commissions are neither revocable by the JUSTICES of gaol delivery, such as are King, nor determinable by his demise, as sent with commission to hear and deter. the common commission of the peace is, mine all causes appertaining to such as for which is made of course by the Lord Chanany offence are cast into the gaol.

cellor according to Ins discretion. JUSTICES of nisi prius, are the same with The form of the commission of the peace, justices of assize, for it is a common ad- as it is at this day, was, according to journment of a cause, to put it off to such a Hawkins, settled by the judges about day, nisi prius justiciarii venerint ad eas 23 Elizabeth. partes ad capiendas assisas; and upon this Justices of the peace have no power to clause of adjournment, they are called jus. hear and determine felonies, unless they are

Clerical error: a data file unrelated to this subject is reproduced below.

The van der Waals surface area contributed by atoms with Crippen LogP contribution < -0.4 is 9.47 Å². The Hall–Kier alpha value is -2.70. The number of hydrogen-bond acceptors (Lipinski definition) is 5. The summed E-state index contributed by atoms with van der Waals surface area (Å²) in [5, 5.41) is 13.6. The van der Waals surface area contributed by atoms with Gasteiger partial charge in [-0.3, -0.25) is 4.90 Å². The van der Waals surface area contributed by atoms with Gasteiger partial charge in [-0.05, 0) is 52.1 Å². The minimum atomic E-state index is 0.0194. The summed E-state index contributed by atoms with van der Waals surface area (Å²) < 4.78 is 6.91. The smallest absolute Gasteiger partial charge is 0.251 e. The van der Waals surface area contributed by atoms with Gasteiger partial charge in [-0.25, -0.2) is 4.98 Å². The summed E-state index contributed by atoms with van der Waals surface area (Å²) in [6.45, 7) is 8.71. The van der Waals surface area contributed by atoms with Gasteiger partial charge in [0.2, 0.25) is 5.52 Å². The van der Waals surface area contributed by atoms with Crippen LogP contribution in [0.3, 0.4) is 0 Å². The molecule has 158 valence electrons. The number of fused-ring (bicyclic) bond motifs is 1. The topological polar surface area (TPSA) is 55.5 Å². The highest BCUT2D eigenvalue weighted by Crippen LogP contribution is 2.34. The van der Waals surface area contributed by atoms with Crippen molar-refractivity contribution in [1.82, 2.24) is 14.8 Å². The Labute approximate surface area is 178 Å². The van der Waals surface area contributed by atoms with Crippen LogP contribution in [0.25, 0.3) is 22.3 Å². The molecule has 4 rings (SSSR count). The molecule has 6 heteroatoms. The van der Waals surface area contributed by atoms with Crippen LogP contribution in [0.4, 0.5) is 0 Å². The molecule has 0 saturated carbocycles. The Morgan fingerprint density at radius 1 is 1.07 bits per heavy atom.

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authorized so to do by the express words of sessions four times in the year, riz. the their commissions ; and that their jurisdic. first week after Michaelmas, the Epiphations to hear and determine murder, man- ny, Easter, and St. Thomas, They are, slaughter, and other felonies and trespasses, justices of record, for none but justices of is by force of the express words in their record can take a recognizance of the commission.